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Towards a New Socialism

Towards a New Socialism

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Published by infopool
Towards a New Socialism by W. Paul Cockshott and Allin F. Cottrell

This book (first published in 1993 by Spokesman, Nottingham, England) is our attempt to answer the idea that socialism is dead and buried after the demise of the Soviet Union.

The core of the book consists of a series of chapters spelling out what we believe would be efficient and democratic methods for planning a complex economy. We also examine issues of inequality and its elimination, systems of payment for labour, a democratic political constitution for a socialist commonwealth, the commune as a set of arrangements for living, and property relations under socialism.

The book "Towards a New Socialism" (TNS) is copyright (c) 1993 W. Paul Cockshott and Allin Cottrell. The copyright holders grant you permission to copy and redistribute the English-language text of TNS as you wish -- in printed, electronic or any other form -- on the following conditions: (a) you acknowledge the authorship of Cockshott and Cottrell; and (b) if you make modifications, you distinguish clearly between the text as written by the original authors and your own modifications. Please note that this permission may not apply to translations of TNS into other languages. That is, the publishers of translations of TNS may assert exclusive rights to their translation.
Towards a New Socialism by W. Paul Cockshott and Allin F. Cottrell

This book (first published in 1993 by Spokesman, Nottingham, England) is our attempt to answer the idea that socialism is dead and buried after the demise of the Soviet Union.

The core of the book consists of a series of chapters spelling out what we believe would be efficient and democratic methods for planning a complex economy. We also examine issues of inequality and its elimination, systems of payment for labour, a democratic political constitution for a socialist commonwealth, the commune as a set of arrangements for living, and property relations under socialism.

The book "Towards a New Socialism" (TNS) is copyright (c) 1993 W. Paul Cockshott and Allin Cottrell. The copyright holders grant you permission to copy and redistribute the English-language text of TNS as you wish -- in printed, electronic or any other form -- on the following conditions: (a) you acknowledge the authorship of Cockshott and Cottrell; and (b) if you make modifications, you distinguish clearly between the text as written by the original authors and your own modifications. Please note that this permission may not apply to translations of TNS into other languages. That is, the publishers of translations of TNS may assert exclusive rights to their translation.

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Published by: infopool on Oct 13, 2008
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10/15/2011

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By the Soviet model we mean the system of property that obtained between
the introduction of central planning in 1928–31 and the breakup of the Soviet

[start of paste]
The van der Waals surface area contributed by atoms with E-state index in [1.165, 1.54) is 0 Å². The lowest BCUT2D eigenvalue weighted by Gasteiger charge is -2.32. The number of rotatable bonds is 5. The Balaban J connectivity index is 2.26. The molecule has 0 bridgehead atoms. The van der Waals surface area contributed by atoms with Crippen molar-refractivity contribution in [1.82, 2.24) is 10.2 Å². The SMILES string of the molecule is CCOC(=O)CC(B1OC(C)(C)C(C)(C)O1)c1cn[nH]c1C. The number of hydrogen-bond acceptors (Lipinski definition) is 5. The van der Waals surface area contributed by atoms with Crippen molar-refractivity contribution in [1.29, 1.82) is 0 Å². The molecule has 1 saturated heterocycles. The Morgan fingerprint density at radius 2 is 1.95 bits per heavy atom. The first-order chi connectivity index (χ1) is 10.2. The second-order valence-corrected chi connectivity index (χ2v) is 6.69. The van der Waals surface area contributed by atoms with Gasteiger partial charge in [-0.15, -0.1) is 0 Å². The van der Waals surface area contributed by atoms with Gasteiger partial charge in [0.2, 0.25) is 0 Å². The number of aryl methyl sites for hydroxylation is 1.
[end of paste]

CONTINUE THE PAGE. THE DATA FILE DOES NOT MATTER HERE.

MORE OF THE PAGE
Union in 1991. This system is shown in Table 14.3.

What can be owned?

175

Table 14.3: Property rights in the Soviet system

owner

State Individuals Enterprises Farms

owned

Enterprises

1

0

0

0

Land

1

9

1

1

Machinery

5

0

1

3

Labour

5

3

5

1

Public goodsa

1

0

1

1

Money

2

10

2

2

Buildings

7

15

1

7

a

Mineral rights, information, the electromagnetic spectrum, weapons.

If we compare this to what exists in a capitalist country like Britain the
most striking thing is how property relations are much ‘weaker’. There are few
things over which bourgeois rights are exercised: money, personal possessions
and houses are the only things that can be used, bought, sold and inherited. In
contrast there are a great many weak links. Collective farms have use of land
but may not buy or sell it since the notional owner of the land is the state. In
terms of bourgeois rights the state ownership of the land is itself a very restricted
relation since the state cannot buy or sell land. To whom could it sell?
Similarly, industrial machinery is used by the units of production but in the
classic Soviet model they did not have full property rights over this machinery.
In Stalin’s day the machines used by farms were notionally owned by the state
and kept in state-run Machine Tractor Stations; under Khrushchev the farms
got the right to buy equipment from the state. State enterprises are at the
disposition of the state, but again the state can not buy or sell these enterprises,
so in bourgeois terms its ownership rights are very restricted. The enterprises
have the use of their means of production and have to account for it, that is to
say they are charged by the state for means of production received. Despite this
we cannot say that they had bourgeois right over industrial equipment since
it was allocated to them by the state according to a national plan. If they
produced means of production they could sell them, but again only to the state.
There were sharp restrictions on the purchase of labour power. Only the state
and state enterprises could do this, and they were not allowed to resell it, unlike
a capitalist company which can hire out the labour time of its employees. The
purchase of labour time by private individuals was strictly prohibited.

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